Behind the Curtain: What My Clients Look Like!

I was speaking with some friends this past weekend about the ability to own real estate and how people perceive those who own real estate versus those who don’t. It brought up a very polarizing point that I think most Torontonians have at least thought about or discussed with someone else. It’s causing a fairly large divide with Torontonians. The main divide is that it’s becoming increasingly difficult for those who don’t have real estate to actually buy their first property. For those who have already bought their first property, their equity gives them the flexibility to keep buying and to build up a larger portfolio. There are even talks of rent-shaming people who cannot own. It’s an unfortunate divide that keeps getting bigger and bigger in Toronto.

Two Sides of the Coin – I don’t want to get into a deep dive on why it’s getting more difficult to own and why there are no issues with renting because I’ve been on both sides before. Growing up, my parents didn’t have much, so we always rented. Since immigrating to Canada when I was 5 years old, my parents and I moved a total of 12 times, hopping from one rental property to the next. When I made the plunge into home ownership, it was difficult but it wasn’t nearly as difficult as it is right now that’s for sure. Furthermore, I always talk about how you can roll equity from one property into the next as long as you get your first one. So that’s why getting your first property is so important – get into the market as soon as you can! I hear the arguments from both sides of the coin and the struggles of trying to bridge that divide of not owning a property.

Behind the Curtains, Here it is! All I can say is to do your best to bridge that divide because after the first property, it gets easier. Another point that often gets brought up and is blown out of proportion is the talk of foreign investment. So I’ve decided that today, I’ll peel back the curtain and give a breakdown of how my clients (who buy real estate) look financially. I’ll break this comparison into 7 category groupings that should give you a good idea of my client portfolio, but obviously without giving away their identity. These categories are:

  1. First Time Home Buyer
  2. Down Payment Gifted
  3. Second+ Property
  4. Business Owner
  5. Works for a Company
  6. Income over $100,000
  7. Lives in the GTA

Oh Canada! The first point that I’ll address is the “Lives in GTA” category. Despite the large number of people who think our market is dominated by foreign investment coming into Toronto and disrupting the market, it’s actually not that much. Based on my client portfolio, 94% of my clients live in the GTA and are citizens here. I was even quite liberal with the percentage because I added people who were Canadian but didn’t live in Canada for more than 6 months of the year. You may think that sounds weird but, it actually isn’t. A lot of my Chinese/Hong Kong clients are Canadians who don’t fully live in Canada, but they still pay taxes here. The reason for that is because they want their kids to have a better western education and being Canadian allows them to accomplish that. Plus, everyone complains about winter. It’s also a lot easier to get into Universities in North America than it is in Asian countries. Plus, getting into great public schools is as easy as buying a home in the school district, which I talked about in last week’s Insight Article. I will say one thing that is mostly true – the first-generation immigrants from Hong Kong and China who are entering Canada are coming with money. I’ve said this before and I’ll say it again – if 1% of the population of China is “rich”, then that’s already more people than all of Canada combined. So that’s just some perspective, and trust me they love Canada!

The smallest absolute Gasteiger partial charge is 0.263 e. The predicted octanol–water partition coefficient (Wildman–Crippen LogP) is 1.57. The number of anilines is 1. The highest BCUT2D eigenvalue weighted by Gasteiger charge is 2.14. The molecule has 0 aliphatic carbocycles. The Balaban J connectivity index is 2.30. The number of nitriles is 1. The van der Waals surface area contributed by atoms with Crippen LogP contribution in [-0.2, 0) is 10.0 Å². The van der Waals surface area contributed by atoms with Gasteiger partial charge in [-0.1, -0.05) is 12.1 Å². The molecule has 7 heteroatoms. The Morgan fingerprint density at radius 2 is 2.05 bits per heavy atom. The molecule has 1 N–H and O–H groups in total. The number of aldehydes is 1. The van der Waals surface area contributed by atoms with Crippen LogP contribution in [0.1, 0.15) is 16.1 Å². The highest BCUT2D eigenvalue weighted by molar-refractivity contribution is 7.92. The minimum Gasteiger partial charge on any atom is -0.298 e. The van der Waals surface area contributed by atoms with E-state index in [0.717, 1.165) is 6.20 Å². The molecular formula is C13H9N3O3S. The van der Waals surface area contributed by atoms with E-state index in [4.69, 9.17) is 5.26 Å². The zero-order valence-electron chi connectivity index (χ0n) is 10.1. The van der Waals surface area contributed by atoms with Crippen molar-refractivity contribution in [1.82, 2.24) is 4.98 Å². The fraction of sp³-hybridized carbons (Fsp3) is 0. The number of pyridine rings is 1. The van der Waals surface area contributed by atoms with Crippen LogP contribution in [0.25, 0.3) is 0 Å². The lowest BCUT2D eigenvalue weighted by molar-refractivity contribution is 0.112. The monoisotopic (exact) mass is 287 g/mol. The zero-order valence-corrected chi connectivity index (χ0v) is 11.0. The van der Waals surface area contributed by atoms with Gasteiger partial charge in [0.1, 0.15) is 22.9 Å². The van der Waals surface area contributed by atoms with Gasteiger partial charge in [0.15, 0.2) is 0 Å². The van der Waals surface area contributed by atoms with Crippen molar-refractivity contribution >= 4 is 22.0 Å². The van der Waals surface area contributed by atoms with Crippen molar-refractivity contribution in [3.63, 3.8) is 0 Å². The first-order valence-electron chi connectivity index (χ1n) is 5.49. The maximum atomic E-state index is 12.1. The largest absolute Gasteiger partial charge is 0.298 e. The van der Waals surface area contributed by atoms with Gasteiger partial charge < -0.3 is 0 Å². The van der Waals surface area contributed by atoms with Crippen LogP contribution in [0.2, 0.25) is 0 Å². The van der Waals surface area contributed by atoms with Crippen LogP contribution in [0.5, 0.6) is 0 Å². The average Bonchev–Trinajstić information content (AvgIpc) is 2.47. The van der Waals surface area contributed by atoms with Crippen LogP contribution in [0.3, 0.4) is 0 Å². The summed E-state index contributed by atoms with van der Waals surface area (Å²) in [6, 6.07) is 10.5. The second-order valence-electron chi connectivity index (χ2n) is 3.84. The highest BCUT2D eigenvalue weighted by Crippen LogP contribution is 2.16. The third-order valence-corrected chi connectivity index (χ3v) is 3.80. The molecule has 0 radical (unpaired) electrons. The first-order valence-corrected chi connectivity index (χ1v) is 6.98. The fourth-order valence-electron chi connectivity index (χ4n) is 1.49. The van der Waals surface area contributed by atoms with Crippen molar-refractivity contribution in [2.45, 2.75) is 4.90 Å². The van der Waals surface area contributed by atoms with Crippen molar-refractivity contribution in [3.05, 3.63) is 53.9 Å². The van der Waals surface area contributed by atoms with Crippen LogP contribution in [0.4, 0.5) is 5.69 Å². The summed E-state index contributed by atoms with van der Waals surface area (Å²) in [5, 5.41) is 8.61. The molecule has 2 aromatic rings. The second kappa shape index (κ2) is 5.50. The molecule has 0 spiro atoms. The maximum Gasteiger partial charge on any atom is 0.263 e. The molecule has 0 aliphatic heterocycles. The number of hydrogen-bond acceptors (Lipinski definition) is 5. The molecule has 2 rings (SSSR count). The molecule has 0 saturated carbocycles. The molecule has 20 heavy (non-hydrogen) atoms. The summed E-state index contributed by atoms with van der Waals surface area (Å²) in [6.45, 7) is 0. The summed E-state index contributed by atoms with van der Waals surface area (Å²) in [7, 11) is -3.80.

Cash Gifts – The second point that I’ll address is the first time home buyers. Approximately half of these first time home buyers receive their down payment in the form of a gift. This gift normally comes from the parent’s equity in their home or direct savings. Whether that’s the full down payment or partial, I’ve included it in my stats. This should be a good indicator for you to understand that getting the down payment is super difficult with the escalating prices. Furthermore, most of my first time home buyers are making over $100,000 income.

Bringing in the Dough – So that brings me to my third point, which is that over 64% of my clients make $100,000 or more. This is not to say that I only have “wealthy” clients. It’s actually just a metric and reality; you need almost $100,000 to buy real estate with the stress test, new mortgage restrictions and the rising price of real estate. I would argue that the percentage is even higher than 64% because sometimes I don’t interact with the spouse/partner. The total household income is probably well over $100,000 in those instances.

Doubling Up and More – Now let’s take a look at those who have a second property or more. To hammer the point home again – if you own real estate and hold it for a long time, it gives you options. Many of my clients are rolling their first property into the next two, three, four or even more. Incomes can’t catch how fast real estate prices are growing, but real estate itself can! Whether you’re buying a property for your kids or investment property to secure your retirement, the second property is much easier if you leverage your first. That’s why it’s imperative for anyone who has home ownership dreams to get into the market ASAP.